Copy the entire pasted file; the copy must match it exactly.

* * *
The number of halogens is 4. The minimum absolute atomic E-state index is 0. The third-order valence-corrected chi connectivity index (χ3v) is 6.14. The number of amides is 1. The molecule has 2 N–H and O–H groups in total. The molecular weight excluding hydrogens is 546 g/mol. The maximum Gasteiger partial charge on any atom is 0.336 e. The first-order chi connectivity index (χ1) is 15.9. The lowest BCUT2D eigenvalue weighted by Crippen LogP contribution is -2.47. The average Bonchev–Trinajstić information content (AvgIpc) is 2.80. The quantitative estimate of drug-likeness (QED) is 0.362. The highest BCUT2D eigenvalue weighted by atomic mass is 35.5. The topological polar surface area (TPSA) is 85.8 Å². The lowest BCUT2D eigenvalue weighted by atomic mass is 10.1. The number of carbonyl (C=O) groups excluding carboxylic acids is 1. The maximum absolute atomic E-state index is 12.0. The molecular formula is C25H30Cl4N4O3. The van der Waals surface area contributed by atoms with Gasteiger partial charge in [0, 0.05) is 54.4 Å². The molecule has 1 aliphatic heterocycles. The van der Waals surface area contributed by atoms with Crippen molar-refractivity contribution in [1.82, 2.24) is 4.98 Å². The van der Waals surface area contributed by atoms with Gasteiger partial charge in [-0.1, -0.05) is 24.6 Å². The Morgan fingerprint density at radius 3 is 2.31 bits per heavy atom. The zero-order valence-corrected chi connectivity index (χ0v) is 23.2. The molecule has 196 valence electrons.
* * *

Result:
The number of halogens is 4. The minimum absolute atomic E-state index is 0. The third-order valence-corrected chi connectivity index (χ3v) is 6.14. The number of amides is 1. The molecule has 2 N–H and O–H groups in total. The molecular weight excluding hydrogens is 546 g/mol. The maximum Gasteiger partial charge on any atom is 0.336 e. The first-order chi connectivity index (χ1) is 15.9. The lowest BCUT2D eigenvalue weighted by Crippen LogP contribution is -2.47. The average Bonchev–Trinajstić information content (AvgIpc) is 2.80. The quantitative estimate of drug-likeness (QED) is 0.362. The highest BCUT2D eigenvalue weighted by atomic mass is 35.5. The topological polar surface area (TPSA) is 85.8 Å². The lowest BCUT2D eigenvalue weighted by atomic mass is 10.1. The number of carbonyl (C=O) groups excluding carboxylic acids is 1. The maximum absolute atomic E-state index is 12.0. The molecular formula is C25H30Cl4N4O3. The van der Waals surface area contributed by atoms with Gasteiger partial charge in [0, 0.05) is 54.4 Å². The molecule has 1 aliphatic heterocycles. The van der Waals surface area contributed by atoms with Crippen molar-refractivity contribution in [1.82, 2.24) is 4.98 Å². The van der Waals surface area contributed by atoms with Gasteiger partial charge in [-0.1, -0.05) is 24.6 Å². The Morgan fingerprint density at radius 3 is 2.31 bits per heavy atom. The zero-order valence-corrected chi connectivity index (χ0v) is 23.2. The molecule has 196 valence electrons.